China started making electric cars and at first it was a bit difficult, but the new Chinese models compete head-to-head with the American Tesla and the Scandinavian Polestar and for the first time they are the big stars of Europe’s biggest motor showwhich was traditionally held in Frankfurt and since last year has been held in Munich.
The great European automobile event with permission from Paris opened its doors this Tuesday and will close them on Sunday and although it is now called “mobility” (it must change with social and environmental changes) the car is still the big starespecially electric, in a year in which sales are recovering (12 consecutive months of increased registrations in Europe) after the pandemic debacle, although they are still proximately 20% below the 2019 level and new orders in recent months are less than registrations.
The big European brands will present their new electric models (combustion ones are becoming less and less), such as the new electric Minis from the BMW group, but the big stars will be the Chinese models. Companies like BYD will share the stage on equal footing with the Volkswagen group in the heart of Munich, something unimaginable a few years ago.
The effect of the mass arrival of Chinese models is also seen in the first brand in Europe of electric models, Elon Musk’s American Tesla, which has had to lower prices in the face of competition and has renewed its successful ‘Model 3’ to update it. Some Chinese models are beginning to achieve considerable sales, such as those of SAIC Motor’s MG4.
Governments seek measures to protect one of the most important European industrial sectors in terms of wealth creation, innovation and employment. One idea, which Berlin and Paris are studying, is for the European Union to implement an environmental categorization for all cars sold in Europe that would make those produced on the continent receive environmental tax benefits because, since they are not transported to Europe, they are environmentally friendly. more clean.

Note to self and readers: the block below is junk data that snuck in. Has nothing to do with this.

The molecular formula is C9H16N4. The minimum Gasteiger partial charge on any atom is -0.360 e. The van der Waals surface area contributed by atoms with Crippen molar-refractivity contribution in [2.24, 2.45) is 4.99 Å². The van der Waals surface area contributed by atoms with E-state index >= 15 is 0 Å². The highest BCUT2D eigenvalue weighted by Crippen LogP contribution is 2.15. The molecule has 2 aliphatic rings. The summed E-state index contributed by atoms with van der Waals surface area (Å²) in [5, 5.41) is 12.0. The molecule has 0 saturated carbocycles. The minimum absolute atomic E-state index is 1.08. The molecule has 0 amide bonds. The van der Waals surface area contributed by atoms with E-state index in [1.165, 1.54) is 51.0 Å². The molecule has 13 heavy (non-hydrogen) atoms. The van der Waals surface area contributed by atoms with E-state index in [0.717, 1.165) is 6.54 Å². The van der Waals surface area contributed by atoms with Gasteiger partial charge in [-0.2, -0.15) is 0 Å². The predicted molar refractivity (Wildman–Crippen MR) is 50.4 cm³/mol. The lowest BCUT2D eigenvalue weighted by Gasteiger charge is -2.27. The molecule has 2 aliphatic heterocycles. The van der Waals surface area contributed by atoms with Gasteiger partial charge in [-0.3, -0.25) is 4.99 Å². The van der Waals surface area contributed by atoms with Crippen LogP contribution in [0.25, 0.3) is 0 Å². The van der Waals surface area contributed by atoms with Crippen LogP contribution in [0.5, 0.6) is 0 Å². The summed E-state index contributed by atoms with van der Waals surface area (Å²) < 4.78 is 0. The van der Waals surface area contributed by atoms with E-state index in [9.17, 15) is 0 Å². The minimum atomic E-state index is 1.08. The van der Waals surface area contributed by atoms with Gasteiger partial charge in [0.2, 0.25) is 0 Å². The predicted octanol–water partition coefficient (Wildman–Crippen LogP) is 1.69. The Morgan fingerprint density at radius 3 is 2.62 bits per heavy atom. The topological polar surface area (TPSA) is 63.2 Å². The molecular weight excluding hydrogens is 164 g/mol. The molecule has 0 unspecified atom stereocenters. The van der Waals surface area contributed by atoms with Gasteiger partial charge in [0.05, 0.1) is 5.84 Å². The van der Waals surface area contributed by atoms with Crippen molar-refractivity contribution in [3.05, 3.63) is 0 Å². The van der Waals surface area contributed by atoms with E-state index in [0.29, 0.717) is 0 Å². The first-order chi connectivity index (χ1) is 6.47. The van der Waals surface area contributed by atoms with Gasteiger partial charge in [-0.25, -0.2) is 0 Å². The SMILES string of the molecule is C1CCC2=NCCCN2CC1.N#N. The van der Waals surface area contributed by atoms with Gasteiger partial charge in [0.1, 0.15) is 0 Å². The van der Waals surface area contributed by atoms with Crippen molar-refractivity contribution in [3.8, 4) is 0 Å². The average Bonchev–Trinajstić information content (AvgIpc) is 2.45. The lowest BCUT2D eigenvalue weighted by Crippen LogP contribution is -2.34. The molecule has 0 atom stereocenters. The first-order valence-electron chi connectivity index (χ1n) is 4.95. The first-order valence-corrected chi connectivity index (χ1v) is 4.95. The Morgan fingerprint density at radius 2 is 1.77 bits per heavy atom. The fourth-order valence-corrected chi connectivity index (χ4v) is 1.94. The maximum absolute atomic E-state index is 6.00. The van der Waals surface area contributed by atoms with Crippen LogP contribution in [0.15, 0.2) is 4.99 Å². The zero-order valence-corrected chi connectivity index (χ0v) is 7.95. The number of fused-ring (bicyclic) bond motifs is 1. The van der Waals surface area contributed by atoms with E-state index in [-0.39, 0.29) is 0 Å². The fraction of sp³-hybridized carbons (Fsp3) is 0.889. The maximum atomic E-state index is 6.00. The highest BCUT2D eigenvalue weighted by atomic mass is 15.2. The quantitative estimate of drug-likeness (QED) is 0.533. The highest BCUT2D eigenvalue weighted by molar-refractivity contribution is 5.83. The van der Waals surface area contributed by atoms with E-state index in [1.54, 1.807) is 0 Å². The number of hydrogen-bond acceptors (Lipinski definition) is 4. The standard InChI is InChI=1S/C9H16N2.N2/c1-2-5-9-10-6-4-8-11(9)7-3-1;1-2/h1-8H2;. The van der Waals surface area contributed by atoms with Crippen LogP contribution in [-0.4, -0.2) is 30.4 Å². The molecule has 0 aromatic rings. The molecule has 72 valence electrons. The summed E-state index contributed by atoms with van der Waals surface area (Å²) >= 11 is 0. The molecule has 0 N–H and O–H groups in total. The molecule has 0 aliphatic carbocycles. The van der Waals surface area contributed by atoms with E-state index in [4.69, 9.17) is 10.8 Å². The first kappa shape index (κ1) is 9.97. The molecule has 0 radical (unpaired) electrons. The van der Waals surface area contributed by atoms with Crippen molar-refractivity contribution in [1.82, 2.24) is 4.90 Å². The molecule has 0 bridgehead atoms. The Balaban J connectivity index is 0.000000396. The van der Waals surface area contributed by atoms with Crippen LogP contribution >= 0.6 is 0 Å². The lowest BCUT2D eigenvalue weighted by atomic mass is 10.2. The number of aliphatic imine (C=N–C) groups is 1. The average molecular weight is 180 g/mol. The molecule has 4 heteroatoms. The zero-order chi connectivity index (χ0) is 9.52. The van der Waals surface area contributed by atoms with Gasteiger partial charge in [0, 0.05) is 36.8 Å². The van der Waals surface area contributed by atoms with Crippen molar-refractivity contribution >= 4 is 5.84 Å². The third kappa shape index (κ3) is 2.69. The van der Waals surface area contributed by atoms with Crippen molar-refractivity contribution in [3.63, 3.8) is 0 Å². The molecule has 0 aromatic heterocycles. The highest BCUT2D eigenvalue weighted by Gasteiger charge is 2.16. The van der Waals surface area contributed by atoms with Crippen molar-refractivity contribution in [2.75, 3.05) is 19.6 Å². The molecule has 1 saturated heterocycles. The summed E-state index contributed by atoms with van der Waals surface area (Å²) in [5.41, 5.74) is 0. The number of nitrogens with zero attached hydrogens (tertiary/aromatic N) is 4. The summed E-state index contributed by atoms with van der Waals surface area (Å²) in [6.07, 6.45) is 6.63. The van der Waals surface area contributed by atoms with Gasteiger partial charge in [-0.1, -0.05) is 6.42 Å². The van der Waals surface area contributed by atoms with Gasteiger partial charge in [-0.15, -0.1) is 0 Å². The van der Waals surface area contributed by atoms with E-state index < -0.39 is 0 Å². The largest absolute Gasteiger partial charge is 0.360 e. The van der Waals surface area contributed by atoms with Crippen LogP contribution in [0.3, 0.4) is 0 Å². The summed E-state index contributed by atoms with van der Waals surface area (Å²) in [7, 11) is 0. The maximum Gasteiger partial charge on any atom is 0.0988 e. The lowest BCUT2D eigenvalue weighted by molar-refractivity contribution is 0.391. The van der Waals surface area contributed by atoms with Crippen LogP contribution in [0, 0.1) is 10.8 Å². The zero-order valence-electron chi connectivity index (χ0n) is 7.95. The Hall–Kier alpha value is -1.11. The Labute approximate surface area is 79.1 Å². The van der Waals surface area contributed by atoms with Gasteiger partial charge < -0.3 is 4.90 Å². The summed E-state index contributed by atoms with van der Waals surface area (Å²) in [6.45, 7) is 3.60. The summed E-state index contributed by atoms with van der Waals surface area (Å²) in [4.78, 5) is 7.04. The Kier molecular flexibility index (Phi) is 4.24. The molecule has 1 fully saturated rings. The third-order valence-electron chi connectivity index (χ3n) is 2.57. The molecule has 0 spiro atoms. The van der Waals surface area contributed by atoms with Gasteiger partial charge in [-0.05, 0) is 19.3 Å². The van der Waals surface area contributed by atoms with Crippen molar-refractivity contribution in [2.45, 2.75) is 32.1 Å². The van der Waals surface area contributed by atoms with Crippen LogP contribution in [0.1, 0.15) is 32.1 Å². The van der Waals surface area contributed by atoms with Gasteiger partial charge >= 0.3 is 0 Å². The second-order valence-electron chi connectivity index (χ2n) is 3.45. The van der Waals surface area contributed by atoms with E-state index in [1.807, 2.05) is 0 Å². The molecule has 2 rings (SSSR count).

European luxury car brands see it as a bad idea because they know that other markets would respond with similar measures and that would harm exports outside Europe from BMW, Audi, Mercedes-Benz, Porsche or the great Italian luxury brands (Ferrari, Lamborghini or Maserati).
Some Europeans are seeking to cooperate with Chinese producers rather than compete. BMW and the Chinese ‘Great Wall’ present in Frankfurt their joint work in the development of the new, smaller and lighter chassis of the new electric Mini Cooper S, which It will be produced in China.
In addition to the change that the entry of Chinese producers into Europe represents in the market, they have achieved another change that leads them to compete with Europeans not only in price but also in innovations. To the point that now it is the European producers who seek technology transfers of its Chinese competitors, and not the other way around, as it was for decades. And they have to pay them.
Volkswagen spent $700 million in July for 5% of the Chinese brand XPeng, thus valuing it at $14 billion. Why does the large German automaker want to invest there? To have access to the new and very powerful supercalculator developed by XPengmore advanced than those who manage the German company.
In just a few years, Chinese brands have gone from being the laughingstock of Europeans because they copied the design of European cars to becoming objects of desire for European carmakers.